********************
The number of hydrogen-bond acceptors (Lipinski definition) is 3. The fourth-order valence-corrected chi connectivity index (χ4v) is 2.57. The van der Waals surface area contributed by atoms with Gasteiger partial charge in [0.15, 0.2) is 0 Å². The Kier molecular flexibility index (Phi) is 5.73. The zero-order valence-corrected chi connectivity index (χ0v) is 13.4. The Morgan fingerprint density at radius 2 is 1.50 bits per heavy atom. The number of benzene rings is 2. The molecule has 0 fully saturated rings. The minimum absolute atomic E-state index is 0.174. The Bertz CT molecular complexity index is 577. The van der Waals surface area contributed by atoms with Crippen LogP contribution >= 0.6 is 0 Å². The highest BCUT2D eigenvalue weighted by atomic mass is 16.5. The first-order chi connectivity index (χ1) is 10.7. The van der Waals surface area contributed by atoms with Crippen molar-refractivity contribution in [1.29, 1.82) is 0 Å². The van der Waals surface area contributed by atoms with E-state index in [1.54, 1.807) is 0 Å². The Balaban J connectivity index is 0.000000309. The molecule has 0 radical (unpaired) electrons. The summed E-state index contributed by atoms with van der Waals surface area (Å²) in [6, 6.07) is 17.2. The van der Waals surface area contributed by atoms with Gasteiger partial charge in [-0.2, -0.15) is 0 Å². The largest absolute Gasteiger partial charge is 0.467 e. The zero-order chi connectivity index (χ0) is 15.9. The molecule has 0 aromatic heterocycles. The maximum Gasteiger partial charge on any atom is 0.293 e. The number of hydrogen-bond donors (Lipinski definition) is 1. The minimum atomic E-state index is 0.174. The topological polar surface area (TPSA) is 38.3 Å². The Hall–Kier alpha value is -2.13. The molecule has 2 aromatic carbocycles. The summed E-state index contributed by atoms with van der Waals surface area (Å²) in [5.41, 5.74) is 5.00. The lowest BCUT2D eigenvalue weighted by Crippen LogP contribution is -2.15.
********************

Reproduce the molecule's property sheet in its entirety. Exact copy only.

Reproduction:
The number of hydrogen-bond acceptors (Lipinski definition) is 3. The fourth-order valence-corrected chi connectivity index (χ4v) is 2.57. The van der Waals surface area contributed by atoms with Gasteiger partial charge in [0.15, 0.2) is 0 Å². The Kier molecular flexibility index (Phi) is 5.73. The zero-order valence-corrected chi connectivity index (χ0v) is 13.4. The Morgan fingerprint density at radius 2 is 1.50 bits per heavy atom. The number of benzene rings is 2. The molecule has 0 fully saturated rings. The minimum absolute atomic E-state index is 0.174. The Bertz CT molecular complexity index is 577. The van der Waals surface area contributed by atoms with Crippen LogP contribution >= 0.6 is 0 Å². The highest BCUT2D eigenvalue weighted by atomic mass is 16.5. The first-order chi connectivity index (χ1) is 10.7. The van der Waals surface area contributed by atoms with Crippen molar-refractivity contribution in [1.29, 1.82) is 0 Å². The van der Waals surface area contributed by atoms with E-state index in [1.54, 1.807) is 0 Å². The Balaban J connectivity index is 0.000000309. The molecule has 0 radical (unpaired) electrons. The summed E-state index contributed by atoms with van der Waals surface area (Å²) in [6, 6.07) is 17.2. The van der Waals surface area contributed by atoms with Gasteiger partial charge in [-0.2, -0.15) is 0 Å². The largest absolute Gasteiger partial charge is 0.467 e. The zero-order chi connectivity index (χ0) is 15.9. The molecule has 0 aromatic heterocycles. The maximum Gasteiger partial charge on any atom is 0.293 e. The number of hydrogen-bond donors (Lipinski definition) is 1. The minimum atomic E-state index is 0.174. The topological polar surface area (TPSA) is 38.3 Å². The Hall–Kier alpha value is -2.13. The molecule has 2 aromatic carbocycles. The summed E-state index contributed by atoms with van der Waals surface area (Å²) in [5.41, 5.74) is 5.00. The lowest BCUT2D eigenvalue weighted by Crippen LogP contribution is -2.15.